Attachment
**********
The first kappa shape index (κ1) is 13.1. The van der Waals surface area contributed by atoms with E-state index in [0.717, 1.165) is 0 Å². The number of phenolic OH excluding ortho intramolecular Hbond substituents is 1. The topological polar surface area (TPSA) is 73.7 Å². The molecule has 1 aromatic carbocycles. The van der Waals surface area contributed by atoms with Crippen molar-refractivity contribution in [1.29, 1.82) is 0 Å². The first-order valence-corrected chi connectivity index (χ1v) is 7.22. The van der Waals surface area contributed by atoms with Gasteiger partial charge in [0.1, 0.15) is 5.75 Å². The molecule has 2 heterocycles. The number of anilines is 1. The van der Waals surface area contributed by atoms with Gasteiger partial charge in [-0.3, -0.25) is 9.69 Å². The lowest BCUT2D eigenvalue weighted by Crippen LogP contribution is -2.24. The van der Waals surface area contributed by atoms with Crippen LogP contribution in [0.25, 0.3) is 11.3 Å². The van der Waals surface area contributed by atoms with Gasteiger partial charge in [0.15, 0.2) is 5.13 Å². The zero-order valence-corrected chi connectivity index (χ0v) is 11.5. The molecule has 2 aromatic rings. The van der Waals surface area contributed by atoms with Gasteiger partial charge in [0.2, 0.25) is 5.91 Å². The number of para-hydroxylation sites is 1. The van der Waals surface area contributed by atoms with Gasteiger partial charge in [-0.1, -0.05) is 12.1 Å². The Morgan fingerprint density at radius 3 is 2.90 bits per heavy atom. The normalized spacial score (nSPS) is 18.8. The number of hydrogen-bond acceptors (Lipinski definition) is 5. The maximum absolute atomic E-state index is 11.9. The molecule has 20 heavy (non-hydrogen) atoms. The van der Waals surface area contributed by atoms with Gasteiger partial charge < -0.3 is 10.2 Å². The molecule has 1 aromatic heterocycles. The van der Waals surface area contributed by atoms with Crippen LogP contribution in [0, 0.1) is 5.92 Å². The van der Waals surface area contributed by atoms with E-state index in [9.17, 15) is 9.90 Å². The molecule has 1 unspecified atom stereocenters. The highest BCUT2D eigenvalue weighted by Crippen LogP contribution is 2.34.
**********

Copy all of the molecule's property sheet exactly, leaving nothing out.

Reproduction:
The first kappa shape index (κ1) is 13.1. The van der Waals surface area contributed by atoms with E-state index in [0.717, 1.165) is 0 Å². The number of phenolic OH excluding ortho intramolecular Hbond substituents is 1. The topological polar surface area (TPSA) is 73.7 Å². The molecule has 1 aromatic carbocycles. The van der Waals surface area contributed by atoms with Crippen molar-refractivity contribution in [1.29, 1.82) is 0 Å². The first-order valence-corrected chi connectivity index (χ1v) is 7.22. The van der Waals surface area contributed by atoms with Gasteiger partial charge in [0.1, 0.15) is 5.75 Å². The molecule has 2 heterocycles. The number of anilines is 1. The van der Waals surface area contributed by atoms with Gasteiger partial charge in [-0.3, -0.25) is 9.69 Å². The lowest BCUT2D eigenvalue weighted by Crippen LogP contribution is -2.24. The van der Waals surface area contributed by atoms with Crippen LogP contribution in [0.25, 0.3) is 11.3 Å². The van der Waals surface area contributed by atoms with Gasteiger partial charge in [0.15, 0.2) is 5.13 Å². The zero-order valence-corrected chi connectivity index (χ0v) is 11.5. The molecule has 2 aromatic rings. The van der Waals surface area contributed by atoms with Gasteiger partial charge in [0.2, 0.25) is 5.91 Å². The number of para-hydroxylation sites is 1. The van der Waals surface area contributed by atoms with Gasteiger partial charge in [-0.1, -0.05) is 12.1 Å². The Morgan fingerprint density at radius 3 is 2.90 bits per heavy atom. The normalized spacial score (nSPS) is 18.8. The number of hydrogen-bond acceptors (Lipinski definition) is 5. The maximum absolute atomic E-state index is 11.9. The molecule has 20 heavy (non-hydrogen) atoms. The van der Waals surface area contributed by atoms with Gasteiger partial charge < -0.3 is 10.2 Å². The molecule has 1 aromatic heterocycles. The van der Waals surface area contributed by atoms with Crippen LogP contribution in [0, 0.1) is 5.92 Å². The van der Waals surface area contributed by atoms with E-state index in [9.17, 15) is 9.90 Å². The molecule has 1 unspecified atom stereocenters. The highest BCUT2D eigenvalue weighted by Crippen LogP contribution is 2.34.